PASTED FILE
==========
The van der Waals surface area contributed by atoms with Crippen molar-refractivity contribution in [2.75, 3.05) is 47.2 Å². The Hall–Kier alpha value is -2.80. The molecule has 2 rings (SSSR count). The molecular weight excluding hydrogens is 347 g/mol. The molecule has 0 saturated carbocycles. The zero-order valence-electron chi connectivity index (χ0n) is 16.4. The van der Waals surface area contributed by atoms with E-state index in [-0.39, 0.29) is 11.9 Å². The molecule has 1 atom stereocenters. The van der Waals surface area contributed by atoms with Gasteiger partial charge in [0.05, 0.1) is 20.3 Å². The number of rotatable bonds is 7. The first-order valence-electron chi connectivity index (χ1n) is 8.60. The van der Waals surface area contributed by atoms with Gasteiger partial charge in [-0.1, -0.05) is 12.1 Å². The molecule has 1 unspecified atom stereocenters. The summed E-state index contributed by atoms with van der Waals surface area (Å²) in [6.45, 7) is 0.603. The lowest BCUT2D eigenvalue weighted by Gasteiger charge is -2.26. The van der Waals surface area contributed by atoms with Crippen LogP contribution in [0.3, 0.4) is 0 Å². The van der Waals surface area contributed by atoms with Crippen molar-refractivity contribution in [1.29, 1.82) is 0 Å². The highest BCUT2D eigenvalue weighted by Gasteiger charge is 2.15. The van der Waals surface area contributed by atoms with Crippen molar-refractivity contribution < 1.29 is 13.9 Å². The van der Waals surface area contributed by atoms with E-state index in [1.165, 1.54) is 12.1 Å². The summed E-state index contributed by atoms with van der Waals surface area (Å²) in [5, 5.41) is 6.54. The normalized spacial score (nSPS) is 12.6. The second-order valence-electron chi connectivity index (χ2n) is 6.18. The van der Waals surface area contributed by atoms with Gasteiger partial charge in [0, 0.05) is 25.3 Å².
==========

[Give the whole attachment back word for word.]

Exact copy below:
The van der Waals surface area contributed by atoms with Crippen molar-refractivity contribution in [2.75, 3.05) is 47.2 Å². The Hall–Kier alpha value is -2.80. The molecule has 2 rings (SSSR count). The molecular weight excluding hydrogens is 347 g/mol. The molecule has 0 saturated carbocycles. The zero-order valence-electron chi connectivity index (χ0n) is 16.4. The van der Waals surface area contributed by atoms with E-state index in [-0.39, 0.29) is 11.9 Å². The molecule has 1 atom stereocenters. The van der Waals surface area contributed by atoms with Gasteiger partial charge in [0.05, 0.1) is 20.3 Å². The number of rotatable bonds is 7. The first-order valence-electron chi connectivity index (χ1n) is 8.60. The van der Waals surface area contributed by atoms with Gasteiger partial charge in [-0.1, -0.05) is 12.1 Å². The molecule has 1 unspecified atom stereocenters. The summed E-state index contributed by atoms with van der Waals surface area (Å²) in [6.45, 7) is 0.603. The lowest BCUT2D eigenvalue weighted by Gasteiger charge is -2.26. The van der Waals surface area contributed by atoms with Crippen LogP contribution in [0.3, 0.4) is 0 Å². The van der Waals surface area contributed by atoms with Crippen molar-refractivity contribution in [1.29, 1.82) is 0 Å². The highest BCUT2D eigenvalue weighted by Gasteiger charge is 2.15. The van der Waals surface area contributed by atoms with Crippen molar-refractivity contribution < 1.29 is 13.9 Å². The van der Waals surface area contributed by atoms with E-state index in [1.165, 1.54) is 12.1 Å². The summed E-state index contributed by atoms with van der Waals surface area (Å²) in [5, 5.41) is 6.54. The normalized spacial score (nSPS) is 12.6. The second-order valence-electron chi connectivity index (χ2n) is 6.18. The van der Waals surface area contributed by atoms with Gasteiger partial charge in [0, 0.05) is 25.3 Å².